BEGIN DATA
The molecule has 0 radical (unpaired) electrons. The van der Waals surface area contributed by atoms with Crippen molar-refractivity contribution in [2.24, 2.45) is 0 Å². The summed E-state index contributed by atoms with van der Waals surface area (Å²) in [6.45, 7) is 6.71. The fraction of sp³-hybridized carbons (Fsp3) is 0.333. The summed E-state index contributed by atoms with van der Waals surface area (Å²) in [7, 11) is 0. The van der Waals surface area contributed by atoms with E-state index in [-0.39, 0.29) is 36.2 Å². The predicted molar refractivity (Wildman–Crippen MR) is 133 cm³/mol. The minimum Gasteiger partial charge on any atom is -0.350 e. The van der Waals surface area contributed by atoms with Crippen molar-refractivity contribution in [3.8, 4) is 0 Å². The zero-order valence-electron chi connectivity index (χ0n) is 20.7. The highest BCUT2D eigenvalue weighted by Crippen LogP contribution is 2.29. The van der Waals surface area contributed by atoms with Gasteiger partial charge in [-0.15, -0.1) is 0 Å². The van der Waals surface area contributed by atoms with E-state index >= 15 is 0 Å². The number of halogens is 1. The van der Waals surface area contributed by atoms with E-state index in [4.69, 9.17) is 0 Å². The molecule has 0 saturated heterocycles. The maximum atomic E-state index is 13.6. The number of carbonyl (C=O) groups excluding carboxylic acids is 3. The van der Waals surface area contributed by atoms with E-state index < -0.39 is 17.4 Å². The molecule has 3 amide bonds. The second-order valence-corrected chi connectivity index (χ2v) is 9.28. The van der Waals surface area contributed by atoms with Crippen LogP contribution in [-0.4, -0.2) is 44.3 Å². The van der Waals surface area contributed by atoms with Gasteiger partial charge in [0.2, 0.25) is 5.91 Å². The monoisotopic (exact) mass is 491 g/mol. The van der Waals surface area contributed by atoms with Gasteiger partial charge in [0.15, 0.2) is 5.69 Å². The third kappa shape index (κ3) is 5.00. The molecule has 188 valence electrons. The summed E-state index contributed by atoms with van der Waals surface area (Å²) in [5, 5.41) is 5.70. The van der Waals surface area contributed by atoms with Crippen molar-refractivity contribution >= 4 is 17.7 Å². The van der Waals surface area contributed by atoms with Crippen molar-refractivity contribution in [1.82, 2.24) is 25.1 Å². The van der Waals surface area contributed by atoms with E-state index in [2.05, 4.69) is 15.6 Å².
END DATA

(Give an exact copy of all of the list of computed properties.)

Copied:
The molecule has 0 radical (unpaired) electrons. The van der Waals surface area contributed by atoms with Crippen molar-refractivity contribution in [2.24, 2.45) is 0 Å². The summed E-state index contributed by atoms with van der Waals surface area (Å²) in [6.45, 7) is 6.71. The fraction of sp³-hybridized carbons (Fsp3) is 0.333. The summed E-state index contributed by atoms with van der Waals surface area (Å²) in [7, 11) is 0. The van der Waals surface area contributed by atoms with E-state index in [-0.39, 0.29) is 36.2 Å². The predicted molar refractivity (Wildman–Crippen MR) is 133 cm³/mol. The minimum Gasteiger partial charge on any atom is -0.350 e. The van der Waals surface area contributed by atoms with Crippen molar-refractivity contribution in [3.8, 4) is 0 Å². The zero-order valence-electron chi connectivity index (χ0n) is 20.7. The highest BCUT2D eigenvalue weighted by Crippen LogP contribution is 2.29. The van der Waals surface area contributed by atoms with Gasteiger partial charge in [-0.15, -0.1) is 0 Å². The van der Waals surface area contributed by atoms with E-state index >= 15 is 0 Å². The number of halogens is 1. The van der Waals surface area contributed by atoms with E-state index in [4.69, 9.17) is 0 Å². The molecule has 0 saturated heterocycles. The maximum atomic E-state index is 13.6. The number of carbonyl (C=O) groups excluding carboxylic acids is 3. The van der Waals surface area contributed by atoms with E-state index < -0.39 is 17.4 Å². The molecule has 3 amide bonds. The second-order valence-corrected chi connectivity index (χ2v) is 9.28. The van der Waals surface area contributed by atoms with Crippen LogP contribution in [-0.4, -0.2) is 44.3 Å². The van der Waals surface area contributed by atoms with Gasteiger partial charge in [0.2, 0.25) is 5.91 Å². The monoisotopic (exact) mass is 491 g/mol. The van der Waals surface area contributed by atoms with Gasteiger partial charge in [0.15, 0.2) is 5.69 Å². The third kappa shape index (κ3) is 5.00. The molecule has 188 valence electrons. The summed E-state index contributed by atoms with van der Waals surface area (Å²) in [5, 5.41) is 5.70. The van der Waals surface area contributed by atoms with Crippen molar-refractivity contribution >= 4 is 17.7 Å². The van der Waals surface area contributed by atoms with Crippen molar-refractivity contribution in [1.82, 2.24) is 25.1 Å². The van der Waals surface area contributed by atoms with E-state index in [2.05, 4.69) is 15.6 Å².